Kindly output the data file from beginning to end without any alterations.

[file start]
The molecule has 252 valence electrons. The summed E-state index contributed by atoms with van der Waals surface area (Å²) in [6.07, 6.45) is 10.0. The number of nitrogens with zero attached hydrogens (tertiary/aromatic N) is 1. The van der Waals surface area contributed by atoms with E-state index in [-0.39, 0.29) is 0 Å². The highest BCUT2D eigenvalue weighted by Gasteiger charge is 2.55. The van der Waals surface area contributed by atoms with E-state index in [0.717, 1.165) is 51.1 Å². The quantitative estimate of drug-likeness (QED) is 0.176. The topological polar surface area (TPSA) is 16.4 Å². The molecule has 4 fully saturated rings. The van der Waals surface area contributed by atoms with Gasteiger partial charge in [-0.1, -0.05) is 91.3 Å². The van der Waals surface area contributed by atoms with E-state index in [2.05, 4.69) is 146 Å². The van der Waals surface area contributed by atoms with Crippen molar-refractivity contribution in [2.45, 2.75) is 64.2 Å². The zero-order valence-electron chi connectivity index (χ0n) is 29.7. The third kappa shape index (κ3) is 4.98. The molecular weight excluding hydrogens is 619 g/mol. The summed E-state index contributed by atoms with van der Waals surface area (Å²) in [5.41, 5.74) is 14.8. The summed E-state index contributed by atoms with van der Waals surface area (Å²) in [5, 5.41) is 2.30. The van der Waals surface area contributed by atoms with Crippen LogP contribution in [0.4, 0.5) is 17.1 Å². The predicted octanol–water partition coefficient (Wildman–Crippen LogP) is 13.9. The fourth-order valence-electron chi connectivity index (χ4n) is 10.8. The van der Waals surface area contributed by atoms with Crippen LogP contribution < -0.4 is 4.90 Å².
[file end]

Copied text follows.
The molecule has 252 valence electrons. The summed E-state index contributed by atoms with van der Waals surface area (Å²) in [6.07, 6.45) is 10.0. The number of nitrogens with zero attached hydrogens (tertiary/aromatic N) is 1. The van der Waals surface area contributed by atoms with E-state index in [-0.39, 0.29) is 0 Å². The highest BCUT2D eigenvalue weighted by Gasteiger charge is 2.55. The van der Waals surface area contributed by atoms with E-state index in [0.717, 1.165) is 51.1 Å². The quantitative estimate of drug-likeness (QED) is 0.176. The topological polar surface area (TPSA) is 16.4 Å². The molecule has 4 fully saturated rings. The van der Waals surface area contributed by atoms with Gasteiger partial charge in [-0.1, -0.05) is 91.3 Å². The van der Waals surface area contributed by atoms with E-state index in [2.05, 4.69) is 146 Å². The van der Waals surface area contributed by atoms with Crippen molar-refractivity contribution in [2.45, 2.75) is 64.2 Å². The zero-order valence-electron chi connectivity index (χ0n) is 29.7. The third kappa shape index (κ3) is 4.98. The molecular weight excluding hydrogens is 619 g/mol. The summed E-state index contributed by atoms with van der Waals surface area (Å²) in [5.41, 5.74) is 14.8. The summed E-state index contributed by atoms with van der Waals surface area (Å²) in [5, 5.41) is 2.30. The van der Waals surface area contributed by atoms with Crippen LogP contribution in [0.4, 0.5) is 17.1 Å². The predicted octanol–water partition coefficient (Wildman–Crippen LogP) is 13.9. The fourth-order valence-electron chi connectivity index (χ4n) is 10.8. The van der Waals surface area contributed by atoms with Crippen LogP contribution < -0.4 is 4.90 Å².